October was a good month for Chinese President Jiang Zemin. First, he presided over the 50th-anniversary celebrations of the Chinese People’s Republic. Those festivities helped him shore up his claim to stand alongside Mao Zedong and Deng Xiaoping as the third great leader of the country. He was spared potential embarrassment when the Nobel Peace Prize committee passed over Chinese dissidents when handing out this year’s award. And he closed the month with a tour of Europe, during which he received red-carpet treatment from Britain, France and Portugal. Sadly, those governments bent over backward to accommodate Mr. Jiang just when his government was cracking down on protest. The wrong signal has been sent.
In London, Prime Minister Tony Blair went all out to honor the first Chinese leader to visit Britain since the 1949 revolution. He spent a night at Buckingham Palace, was driven with pomp and ceremony in a horse-drawn coach and dined with Queen Elizabeth II and Prince Philip. Both sides were doing their best to bury the bitter memories of the Hong Kong handover in 1997, and apparently they succeeded. The Chinese media crowed over the special treatment given to Mr. Jiang.
The stay was not without controversy, however. Prince Charles missed a dinner with Mr. Jiang, which the British press reported — and the palace denied — was because the prince was offended by China’s treatment of the Dalai Lama, whom he much admires. Human-rights demonstrators dogged Mr. Jiang throughout his stay. The Chinese leader dismissed the protesters, claiming he did not know exactly what their concerns were. Unfortunately, the British government was not so sanguine. Police used strong-arm tactics to clear demonstrators, marring their country’s long tradition of honoring freedom of speech.
Mr. Jiang received similar treatment in France. While protesters took to the streets, the government feted the president with a gala dinner. This followed a weekend at the country home of French President Jacques Chirac. Mr. Chirac, like Mr. Blair, also pressed his guest on human rights; Mr. Chirac, like Mr. Blair, also conceded afterward that “differences remained.”
The extent of those differences was plain. Mr. Jiang blasted a European Union report condemning human-rights abuses in China, arguing that those were internal issues, of no concern to other nations. And, as if to drive the point home, in the middle of the visit, three democracy advocates were arrested by police in the city of Hangzhou. The next day, four other prodemocracy activists were put on trial in the same town.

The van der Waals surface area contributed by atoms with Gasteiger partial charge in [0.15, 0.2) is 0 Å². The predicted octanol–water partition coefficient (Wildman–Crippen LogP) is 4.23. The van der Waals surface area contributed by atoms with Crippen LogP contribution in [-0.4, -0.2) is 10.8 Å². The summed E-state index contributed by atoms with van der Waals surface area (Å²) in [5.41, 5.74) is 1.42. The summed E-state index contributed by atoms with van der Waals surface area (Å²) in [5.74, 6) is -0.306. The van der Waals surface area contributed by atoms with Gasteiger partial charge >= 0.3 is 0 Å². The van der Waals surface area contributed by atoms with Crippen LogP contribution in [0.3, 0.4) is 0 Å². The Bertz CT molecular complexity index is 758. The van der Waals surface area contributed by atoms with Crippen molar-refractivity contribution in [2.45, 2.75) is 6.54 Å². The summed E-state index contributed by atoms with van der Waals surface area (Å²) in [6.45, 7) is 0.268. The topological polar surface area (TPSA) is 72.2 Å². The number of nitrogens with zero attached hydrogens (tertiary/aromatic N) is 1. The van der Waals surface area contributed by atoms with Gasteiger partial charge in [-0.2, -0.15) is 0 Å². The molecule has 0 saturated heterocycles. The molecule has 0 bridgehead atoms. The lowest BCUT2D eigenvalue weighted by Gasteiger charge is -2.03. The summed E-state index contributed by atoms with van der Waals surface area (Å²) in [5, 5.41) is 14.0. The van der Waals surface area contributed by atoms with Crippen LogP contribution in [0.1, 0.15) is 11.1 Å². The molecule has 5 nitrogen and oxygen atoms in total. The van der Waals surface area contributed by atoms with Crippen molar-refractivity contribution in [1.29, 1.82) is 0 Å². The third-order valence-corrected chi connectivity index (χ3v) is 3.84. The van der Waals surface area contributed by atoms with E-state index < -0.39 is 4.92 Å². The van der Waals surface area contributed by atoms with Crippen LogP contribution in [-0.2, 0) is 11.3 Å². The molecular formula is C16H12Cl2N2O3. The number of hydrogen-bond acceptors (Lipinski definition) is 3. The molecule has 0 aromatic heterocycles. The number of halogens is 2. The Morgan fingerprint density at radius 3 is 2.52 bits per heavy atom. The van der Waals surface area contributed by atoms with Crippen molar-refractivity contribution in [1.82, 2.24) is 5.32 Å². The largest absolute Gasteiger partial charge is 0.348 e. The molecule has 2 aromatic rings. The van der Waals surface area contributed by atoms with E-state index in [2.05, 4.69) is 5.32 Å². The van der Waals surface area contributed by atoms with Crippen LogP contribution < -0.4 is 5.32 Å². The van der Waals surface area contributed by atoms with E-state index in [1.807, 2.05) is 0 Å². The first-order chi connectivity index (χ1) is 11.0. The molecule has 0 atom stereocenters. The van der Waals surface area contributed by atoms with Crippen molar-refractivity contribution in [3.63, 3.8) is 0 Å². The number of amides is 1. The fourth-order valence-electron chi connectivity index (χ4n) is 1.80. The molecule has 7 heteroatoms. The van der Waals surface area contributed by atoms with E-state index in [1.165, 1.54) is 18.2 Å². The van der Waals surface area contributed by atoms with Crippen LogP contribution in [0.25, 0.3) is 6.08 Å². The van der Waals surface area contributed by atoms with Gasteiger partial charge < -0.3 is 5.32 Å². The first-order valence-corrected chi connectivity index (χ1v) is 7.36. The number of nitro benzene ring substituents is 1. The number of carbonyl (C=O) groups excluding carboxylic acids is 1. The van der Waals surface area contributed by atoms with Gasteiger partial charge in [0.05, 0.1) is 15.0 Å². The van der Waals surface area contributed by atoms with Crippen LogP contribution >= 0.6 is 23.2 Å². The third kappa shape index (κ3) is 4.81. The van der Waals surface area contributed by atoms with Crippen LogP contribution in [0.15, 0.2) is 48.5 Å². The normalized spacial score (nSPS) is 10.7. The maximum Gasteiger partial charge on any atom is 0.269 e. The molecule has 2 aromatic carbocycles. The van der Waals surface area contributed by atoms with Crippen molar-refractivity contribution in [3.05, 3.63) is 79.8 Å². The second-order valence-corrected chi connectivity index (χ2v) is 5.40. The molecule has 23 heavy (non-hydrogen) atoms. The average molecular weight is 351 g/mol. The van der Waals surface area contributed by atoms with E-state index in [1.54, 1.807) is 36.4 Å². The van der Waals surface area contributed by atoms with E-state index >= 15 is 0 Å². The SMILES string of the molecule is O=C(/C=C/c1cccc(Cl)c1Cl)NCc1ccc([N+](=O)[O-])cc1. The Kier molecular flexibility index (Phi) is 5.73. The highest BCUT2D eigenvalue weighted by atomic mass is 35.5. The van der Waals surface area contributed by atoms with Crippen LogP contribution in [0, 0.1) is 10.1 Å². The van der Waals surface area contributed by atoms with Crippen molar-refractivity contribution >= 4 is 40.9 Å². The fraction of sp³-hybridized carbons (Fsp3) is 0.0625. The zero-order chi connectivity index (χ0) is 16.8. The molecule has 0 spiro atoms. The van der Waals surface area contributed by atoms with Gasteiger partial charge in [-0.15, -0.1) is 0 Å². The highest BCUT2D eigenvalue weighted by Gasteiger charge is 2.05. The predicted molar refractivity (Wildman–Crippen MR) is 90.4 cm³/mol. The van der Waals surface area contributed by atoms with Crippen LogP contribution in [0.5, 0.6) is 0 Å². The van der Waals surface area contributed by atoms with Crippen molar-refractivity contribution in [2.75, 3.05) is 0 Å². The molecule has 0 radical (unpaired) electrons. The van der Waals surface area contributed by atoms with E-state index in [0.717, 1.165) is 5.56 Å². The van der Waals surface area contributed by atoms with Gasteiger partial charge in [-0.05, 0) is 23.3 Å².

That was followed by a crackdown on members of the Falun Gong movement. Group members have not been intimidated by the government campaign waged against them during the last three months. Every day, several followers appear in Tiananmen Square, where they are promptly arrested. Reportedly, 10,000 to 20,000 members are in custody; allegedly, some have been beaten. The government last week declared the group a cult, which could open the door to show trials. The contrast between the kid gloves in Europe and the iron fist in China could not have been sharper.
If European governments were looking for a reward for their decorum, however, they must be disappointed. Mr. Blair toasted no special deals. In France, Mr. Jiang agreed to buy $2.5 billion worth of Airbuses, but those funds must be divided among the partners of that consortium.
After working out details of the Macau handover with the Portuguese government, Mr. Jiang continued on to the Middle East. There he will not be bothered by the human-rights issue; those governments have about as much use for protest as his does. But if the president is riding a wave of international acclaim, he must worry that it may crest.
The Chinese economy continues to grow, but the strains are increasing. Premier Zhu Rongji has maintained a decidedly lower profile since his trip to the United States last spring, prompting rumors that the reform program — and his position — may be threatened. The popularity of the Falun Gong group is a warning to the Beijing government: There is a vacuum in the country. Worse, the group’s members have not been cowed by the power of the state. Mr. Jiang’s instinct is to bring even more pressure to bear against them. He may think that the rest of the world will look on with indifference. The democratic nations should disabuse him of that idea. They had the chance last week, and they did not take it.
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